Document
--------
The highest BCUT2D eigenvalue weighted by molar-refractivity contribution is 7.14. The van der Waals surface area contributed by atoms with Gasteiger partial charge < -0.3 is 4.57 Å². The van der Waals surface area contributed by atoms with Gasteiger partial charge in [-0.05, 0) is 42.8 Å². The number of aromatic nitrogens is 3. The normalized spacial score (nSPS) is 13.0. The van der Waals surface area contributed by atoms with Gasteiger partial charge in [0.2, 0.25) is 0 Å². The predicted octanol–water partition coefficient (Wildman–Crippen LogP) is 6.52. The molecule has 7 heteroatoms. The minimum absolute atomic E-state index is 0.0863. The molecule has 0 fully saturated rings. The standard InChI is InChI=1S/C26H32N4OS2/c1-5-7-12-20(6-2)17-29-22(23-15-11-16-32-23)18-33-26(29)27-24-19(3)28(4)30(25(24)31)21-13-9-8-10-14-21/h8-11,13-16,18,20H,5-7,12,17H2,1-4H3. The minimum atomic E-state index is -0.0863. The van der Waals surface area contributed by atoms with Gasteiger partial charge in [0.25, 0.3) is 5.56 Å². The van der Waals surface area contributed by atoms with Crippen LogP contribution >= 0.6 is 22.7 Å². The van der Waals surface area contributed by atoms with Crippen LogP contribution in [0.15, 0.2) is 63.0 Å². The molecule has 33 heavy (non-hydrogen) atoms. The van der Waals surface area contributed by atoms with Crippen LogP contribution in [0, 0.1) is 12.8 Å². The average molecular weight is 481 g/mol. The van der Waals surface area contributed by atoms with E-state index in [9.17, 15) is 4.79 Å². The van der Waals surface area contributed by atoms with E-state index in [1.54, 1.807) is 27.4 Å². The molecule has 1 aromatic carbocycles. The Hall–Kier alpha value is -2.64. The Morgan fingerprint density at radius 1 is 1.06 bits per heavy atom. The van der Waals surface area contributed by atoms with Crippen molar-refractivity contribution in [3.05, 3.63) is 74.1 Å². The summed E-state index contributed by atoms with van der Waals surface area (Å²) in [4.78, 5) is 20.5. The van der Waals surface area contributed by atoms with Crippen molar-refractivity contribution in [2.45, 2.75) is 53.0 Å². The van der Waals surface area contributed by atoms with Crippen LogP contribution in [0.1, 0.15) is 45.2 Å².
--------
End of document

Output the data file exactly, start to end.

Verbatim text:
The highest BCUT2D eigenvalue weighted by molar-refractivity contribution is 7.14. The van der Waals surface area contributed by atoms with Gasteiger partial charge < -0.3 is 4.57 Å². The van der Waals surface area contributed by atoms with Gasteiger partial charge in [-0.05, 0) is 42.8 Å². The number of aromatic nitrogens is 3. The normalized spacial score (nSPS) is 13.0. The van der Waals surface area contributed by atoms with Gasteiger partial charge in [0.2, 0.25) is 0 Å². The predicted octanol–water partition coefficient (Wildman–Crippen LogP) is 6.52. The molecule has 7 heteroatoms. The minimum absolute atomic E-state index is 0.0863. The molecule has 0 fully saturated rings. The standard InChI is InChI=1S/C26H32N4OS2/c1-5-7-12-20(6-2)17-29-22(23-15-11-16-32-23)18-33-26(29)27-24-19(3)28(4)30(25(24)31)21-13-9-8-10-14-21/h8-11,13-16,18,20H,5-7,12,17H2,1-4H3. The minimum atomic E-state index is -0.0863. The van der Waals surface area contributed by atoms with Gasteiger partial charge in [0.25, 0.3) is 5.56 Å². The van der Waals surface area contributed by atoms with Crippen LogP contribution >= 0.6 is 22.7 Å². The van der Waals surface area contributed by atoms with Crippen LogP contribution in [0.15, 0.2) is 63.0 Å². The molecule has 33 heavy (non-hydrogen) atoms. The van der Waals surface area contributed by atoms with Crippen LogP contribution in [0, 0.1) is 12.8 Å². The average molecular weight is 481 g/mol. The van der Waals surface area contributed by atoms with E-state index in [9.17, 15) is 4.79 Å². The van der Waals surface area contributed by atoms with E-state index in [1.54, 1.807) is 27.4 Å². The molecule has 1 aromatic carbocycles. The Hall–Kier alpha value is -2.64. The Morgan fingerprint density at radius 1 is 1.06 bits per heavy atom. The van der Waals surface area contributed by atoms with Crippen molar-refractivity contribution in [3.05, 3.63) is 74.1 Å². The summed E-state index contributed by atoms with van der Waals surface area (Å²) in [4.78, 5) is 20.5. The van der Waals surface area contributed by atoms with Crippen molar-refractivity contribution in [2.45, 2.75) is 53.0 Å². The van der Waals surface area contributed by atoms with Crippen LogP contribution in [0.1, 0.15) is 45.2 Å².